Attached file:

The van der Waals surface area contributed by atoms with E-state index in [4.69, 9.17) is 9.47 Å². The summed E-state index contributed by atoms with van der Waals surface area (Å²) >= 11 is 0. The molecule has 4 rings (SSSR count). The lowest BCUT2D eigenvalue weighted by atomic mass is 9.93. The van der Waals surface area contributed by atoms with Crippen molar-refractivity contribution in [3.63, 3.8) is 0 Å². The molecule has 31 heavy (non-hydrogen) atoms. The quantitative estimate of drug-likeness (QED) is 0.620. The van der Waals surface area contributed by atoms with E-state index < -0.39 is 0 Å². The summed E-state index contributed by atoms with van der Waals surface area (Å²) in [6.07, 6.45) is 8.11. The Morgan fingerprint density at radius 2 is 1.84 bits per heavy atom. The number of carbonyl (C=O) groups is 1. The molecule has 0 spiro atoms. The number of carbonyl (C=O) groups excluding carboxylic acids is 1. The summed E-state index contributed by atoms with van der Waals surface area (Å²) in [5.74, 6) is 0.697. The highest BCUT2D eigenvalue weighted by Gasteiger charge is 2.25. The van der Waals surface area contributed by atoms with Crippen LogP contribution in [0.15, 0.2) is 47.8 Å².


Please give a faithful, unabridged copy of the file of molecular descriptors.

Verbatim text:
The van der Waals surface area contributed by atoms with E-state index in [4.69, 9.17) is 9.47 Å². The summed E-state index contributed by atoms with van der Waals surface area (Å²) >= 11 is 0. The molecule has 4 rings (SSSR count). The lowest BCUT2D eigenvalue weighted by atomic mass is 9.93. The van der Waals surface area contributed by atoms with Crippen molar-refractivity contribution in [3.63, 3.8) is 0 Å². The molecule has 31 heavy (non-hydrogen) atoms. The quantitative estimate of drug-likeness (QED) is 0.620. The van der Waals surface area contributed by atoms with E-state index < -0.39 is 0 Å². The summed E-state index contributed by atoms with van der Waals surface area (Å²) in [6.07, 6.45) is 8.11. The Morgan fingerprint density at radius 2 is 1.84 bits per heavy atom. The number of carbonyl (C=O) groups is 1. The molecule has 0 spiro atoms. The number of carbonyl (C=O) groups excluding carboxylic acids is 1. The summed E-state index contributed by atoms with van der Waals surface area (Å²) in [5.74, 6) is 0.697. The highest BCUT2D eigenvalue weighted by Gasteiger charge is 2.25. The van der Waals surface area contributed by atoms with Crippen LogP contribution in [0.15, 0.2) is 47.8 Å².